Where the first Matter and Form scanner excelled over all the other scanners we used was in the process they presented to the user. Giving the user control over quicker scan times vs. immediate quality is so much more important in the classroom than one might first believe. But, enhancing that ability by vastly improving scan speed is a real game changer for users. Scan time appears to be stunningly fast with the THREE.
Thankfully, the THREE retains my favorite part of the Matter and Form workflow... multi-step scan projects.
With the low-cost handheld scanners we've used, the capture was an all or nothing proposition. You get what you get. Matter and Form projects, on the other hand, can always be amended and improved by adding scans.
While it's easily missed, we see this, in action, in this video when Drew realizes that he did not capture enough overlap between two segments being captured and added a new scan covering the oversight.
Even if he had not realized this until MUCH later, he STILL could have saved the final scan by coming back and adding a new scan to the process!
While I won't get deep into the value of the feedback offered by the projection system as new scans are being considered, seeing it helps me in thinking about how I could use this feature in the classroom to engage ALL of the students in the capture process. We'll come back to this topic as new examples are released.
Being able to have a project where multiple scans are combined automatically to form a final product was one of the things I liked most about the original Matter and Form. But, sometimes, being able to control the alignment manually is of real benefit. I REALLY like the strategy we see in the above video where we see the use of color coding and large numeric targets being used to aid us in manually telling the software how we want individual scans aligned to complete the whole.
From a teacher's perspective, this presents the perfect platform for students to develop critical thinking skills as they have to compare parts presented in different spacial orientations looking for point pairs. Deciding the order in which individual scans are added to the combined project also provides valuable insight and experience.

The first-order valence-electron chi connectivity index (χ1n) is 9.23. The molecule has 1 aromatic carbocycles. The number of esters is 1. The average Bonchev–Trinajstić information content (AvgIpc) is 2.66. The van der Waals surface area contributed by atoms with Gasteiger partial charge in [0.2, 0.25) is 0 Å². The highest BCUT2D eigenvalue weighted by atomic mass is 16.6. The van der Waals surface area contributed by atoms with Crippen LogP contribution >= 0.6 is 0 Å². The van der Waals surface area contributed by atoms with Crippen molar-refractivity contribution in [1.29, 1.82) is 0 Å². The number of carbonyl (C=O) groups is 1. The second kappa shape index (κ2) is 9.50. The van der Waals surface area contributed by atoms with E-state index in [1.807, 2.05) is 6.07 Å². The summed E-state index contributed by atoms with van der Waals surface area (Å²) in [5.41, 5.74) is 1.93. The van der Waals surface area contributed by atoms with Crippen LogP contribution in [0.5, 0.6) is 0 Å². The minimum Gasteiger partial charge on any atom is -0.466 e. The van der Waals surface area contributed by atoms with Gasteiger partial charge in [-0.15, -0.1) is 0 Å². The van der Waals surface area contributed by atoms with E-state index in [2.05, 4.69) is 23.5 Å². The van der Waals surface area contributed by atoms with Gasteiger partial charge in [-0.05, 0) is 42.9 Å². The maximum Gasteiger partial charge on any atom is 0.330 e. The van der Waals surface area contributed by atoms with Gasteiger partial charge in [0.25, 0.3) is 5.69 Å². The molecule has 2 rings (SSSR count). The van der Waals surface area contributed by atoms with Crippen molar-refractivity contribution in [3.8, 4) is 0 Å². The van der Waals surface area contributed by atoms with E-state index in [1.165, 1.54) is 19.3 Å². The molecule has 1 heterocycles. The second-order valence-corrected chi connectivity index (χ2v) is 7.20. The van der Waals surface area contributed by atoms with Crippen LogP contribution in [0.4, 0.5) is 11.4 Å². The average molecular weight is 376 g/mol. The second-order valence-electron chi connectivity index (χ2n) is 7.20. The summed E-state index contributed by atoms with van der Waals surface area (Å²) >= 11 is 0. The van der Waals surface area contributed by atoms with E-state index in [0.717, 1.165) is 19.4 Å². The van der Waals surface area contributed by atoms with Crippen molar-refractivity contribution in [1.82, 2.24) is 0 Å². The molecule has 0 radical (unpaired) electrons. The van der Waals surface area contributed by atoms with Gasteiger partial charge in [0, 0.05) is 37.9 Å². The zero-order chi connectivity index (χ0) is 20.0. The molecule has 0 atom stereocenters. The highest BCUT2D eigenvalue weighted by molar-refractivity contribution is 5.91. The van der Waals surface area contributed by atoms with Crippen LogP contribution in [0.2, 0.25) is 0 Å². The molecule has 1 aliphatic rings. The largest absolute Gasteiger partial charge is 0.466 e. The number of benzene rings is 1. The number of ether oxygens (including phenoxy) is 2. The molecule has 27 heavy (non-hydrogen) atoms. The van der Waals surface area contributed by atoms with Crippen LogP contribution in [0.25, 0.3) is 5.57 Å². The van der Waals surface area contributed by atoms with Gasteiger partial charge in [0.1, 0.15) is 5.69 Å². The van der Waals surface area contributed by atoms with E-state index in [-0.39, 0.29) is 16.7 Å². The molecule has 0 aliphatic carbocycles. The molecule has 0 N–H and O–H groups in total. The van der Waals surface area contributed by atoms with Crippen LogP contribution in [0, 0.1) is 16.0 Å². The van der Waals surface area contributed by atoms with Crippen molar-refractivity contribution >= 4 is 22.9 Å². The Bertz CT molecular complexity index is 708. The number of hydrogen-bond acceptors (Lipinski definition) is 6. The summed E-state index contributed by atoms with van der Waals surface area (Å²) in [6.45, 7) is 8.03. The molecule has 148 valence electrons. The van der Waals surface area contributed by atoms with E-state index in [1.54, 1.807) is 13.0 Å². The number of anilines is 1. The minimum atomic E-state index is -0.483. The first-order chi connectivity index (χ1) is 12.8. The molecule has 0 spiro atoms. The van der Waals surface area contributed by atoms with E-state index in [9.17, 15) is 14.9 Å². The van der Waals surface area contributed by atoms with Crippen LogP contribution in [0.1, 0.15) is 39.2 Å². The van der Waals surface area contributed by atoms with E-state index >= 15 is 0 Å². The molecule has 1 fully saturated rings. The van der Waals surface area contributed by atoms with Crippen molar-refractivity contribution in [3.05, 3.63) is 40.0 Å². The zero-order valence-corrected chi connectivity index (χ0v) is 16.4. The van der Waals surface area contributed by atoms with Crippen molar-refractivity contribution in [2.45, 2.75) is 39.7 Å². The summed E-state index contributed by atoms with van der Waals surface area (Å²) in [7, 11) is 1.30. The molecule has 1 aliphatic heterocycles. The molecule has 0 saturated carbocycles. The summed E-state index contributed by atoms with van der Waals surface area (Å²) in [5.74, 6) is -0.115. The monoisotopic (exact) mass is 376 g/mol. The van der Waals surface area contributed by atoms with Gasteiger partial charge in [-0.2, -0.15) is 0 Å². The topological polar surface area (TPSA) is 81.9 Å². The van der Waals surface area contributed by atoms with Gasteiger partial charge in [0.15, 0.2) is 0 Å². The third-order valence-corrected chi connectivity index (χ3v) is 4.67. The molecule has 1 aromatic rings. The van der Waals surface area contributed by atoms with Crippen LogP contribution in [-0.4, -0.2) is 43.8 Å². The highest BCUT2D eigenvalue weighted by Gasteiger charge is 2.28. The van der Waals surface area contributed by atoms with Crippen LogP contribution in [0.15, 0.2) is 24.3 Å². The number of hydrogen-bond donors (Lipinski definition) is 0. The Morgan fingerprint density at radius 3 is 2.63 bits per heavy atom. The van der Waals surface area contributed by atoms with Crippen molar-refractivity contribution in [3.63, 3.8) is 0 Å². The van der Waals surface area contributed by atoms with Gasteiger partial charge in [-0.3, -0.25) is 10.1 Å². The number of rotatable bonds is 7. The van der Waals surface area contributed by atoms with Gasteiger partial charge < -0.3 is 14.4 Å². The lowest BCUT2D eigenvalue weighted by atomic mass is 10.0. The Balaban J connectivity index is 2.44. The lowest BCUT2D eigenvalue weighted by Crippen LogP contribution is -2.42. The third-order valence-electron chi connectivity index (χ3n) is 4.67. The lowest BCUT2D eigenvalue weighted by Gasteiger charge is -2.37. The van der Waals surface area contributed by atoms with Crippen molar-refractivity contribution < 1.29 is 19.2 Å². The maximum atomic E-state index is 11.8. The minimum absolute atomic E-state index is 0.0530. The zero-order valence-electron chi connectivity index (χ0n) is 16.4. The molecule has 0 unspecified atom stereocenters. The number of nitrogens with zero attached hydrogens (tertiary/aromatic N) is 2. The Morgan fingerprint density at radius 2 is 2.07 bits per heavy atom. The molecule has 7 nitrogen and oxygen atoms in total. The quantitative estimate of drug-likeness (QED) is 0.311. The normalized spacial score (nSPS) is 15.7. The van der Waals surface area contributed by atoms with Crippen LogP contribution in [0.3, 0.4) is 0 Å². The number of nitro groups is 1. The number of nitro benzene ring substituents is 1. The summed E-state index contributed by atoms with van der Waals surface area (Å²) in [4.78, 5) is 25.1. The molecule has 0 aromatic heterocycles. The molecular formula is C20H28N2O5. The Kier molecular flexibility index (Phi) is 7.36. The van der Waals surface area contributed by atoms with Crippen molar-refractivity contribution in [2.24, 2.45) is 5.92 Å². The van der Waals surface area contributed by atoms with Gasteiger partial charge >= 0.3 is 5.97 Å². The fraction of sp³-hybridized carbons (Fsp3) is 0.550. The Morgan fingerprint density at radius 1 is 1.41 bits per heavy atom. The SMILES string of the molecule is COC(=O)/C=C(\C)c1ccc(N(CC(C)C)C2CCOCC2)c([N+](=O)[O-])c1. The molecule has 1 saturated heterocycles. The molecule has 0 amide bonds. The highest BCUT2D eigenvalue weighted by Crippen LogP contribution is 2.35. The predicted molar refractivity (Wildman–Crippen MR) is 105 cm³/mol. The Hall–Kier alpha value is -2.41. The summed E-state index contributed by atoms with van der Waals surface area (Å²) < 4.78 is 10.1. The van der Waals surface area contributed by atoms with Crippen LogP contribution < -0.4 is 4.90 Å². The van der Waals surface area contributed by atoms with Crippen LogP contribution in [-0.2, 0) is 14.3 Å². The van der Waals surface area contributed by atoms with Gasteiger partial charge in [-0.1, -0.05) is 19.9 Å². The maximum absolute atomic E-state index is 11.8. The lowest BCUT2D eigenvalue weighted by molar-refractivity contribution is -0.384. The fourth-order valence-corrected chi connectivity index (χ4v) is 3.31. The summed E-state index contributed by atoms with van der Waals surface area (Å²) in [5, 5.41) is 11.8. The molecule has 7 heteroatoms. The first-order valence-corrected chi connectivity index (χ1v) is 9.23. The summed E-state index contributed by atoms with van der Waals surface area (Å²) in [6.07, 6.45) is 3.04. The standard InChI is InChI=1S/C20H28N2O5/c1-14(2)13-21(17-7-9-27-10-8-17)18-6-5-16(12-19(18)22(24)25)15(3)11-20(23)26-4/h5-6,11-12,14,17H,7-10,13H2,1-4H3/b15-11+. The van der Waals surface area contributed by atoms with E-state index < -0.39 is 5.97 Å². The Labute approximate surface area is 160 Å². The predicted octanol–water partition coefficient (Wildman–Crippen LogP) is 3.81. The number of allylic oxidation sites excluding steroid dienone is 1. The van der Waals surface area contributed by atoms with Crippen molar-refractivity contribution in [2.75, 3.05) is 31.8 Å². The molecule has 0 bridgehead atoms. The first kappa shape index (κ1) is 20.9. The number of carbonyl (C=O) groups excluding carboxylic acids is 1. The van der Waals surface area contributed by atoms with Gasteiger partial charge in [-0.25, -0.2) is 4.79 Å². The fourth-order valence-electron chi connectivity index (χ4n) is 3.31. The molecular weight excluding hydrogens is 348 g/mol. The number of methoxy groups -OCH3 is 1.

But, I am wondering if this isn't an area where providing a hybrid approach to the post-processing interface might not be very valuable for classrooms.
We are told that the THREE will be using an edge computing strategy where all of the actual work is being performed by the scanning hardware, itself, with a browser based user interface. If this remains true for every aspect of the workflow then it has some implications for the classroom.
It means that the post-processing must be done while the scanner is attached to the browser. As an individual, I have no problem with that. And, I can certainly appreciate it as a teacher.
But, to me, a hybrid approach would offer something special. Distributed engagement. By that I mean homework.
If, in addition to the onboard software of the THREE, there was an app that could handle post-processing independently of the THREE, then each student could be tasked with using those scans to create a final result. This presents an opportunity for ownership of each student over the entire capture process, even if they only observed the original scanning. And, it would give the teacher a better gauge with which to evaluate a student's actual understanding of the process.
If that app also included something like Tinkercad's classroom strategy, where teachers can easily bring up the work of individual student's for review, it would be even more beneficial. While this is probably not viable for the initial release of THREE, I think it is something that would make it even more appealing to educators.
But, for now, I am just grateful that Matter and Form has not only kept the workflow we have come to appreciate; but, appears to be improving and refining it to give us even more control over our scans.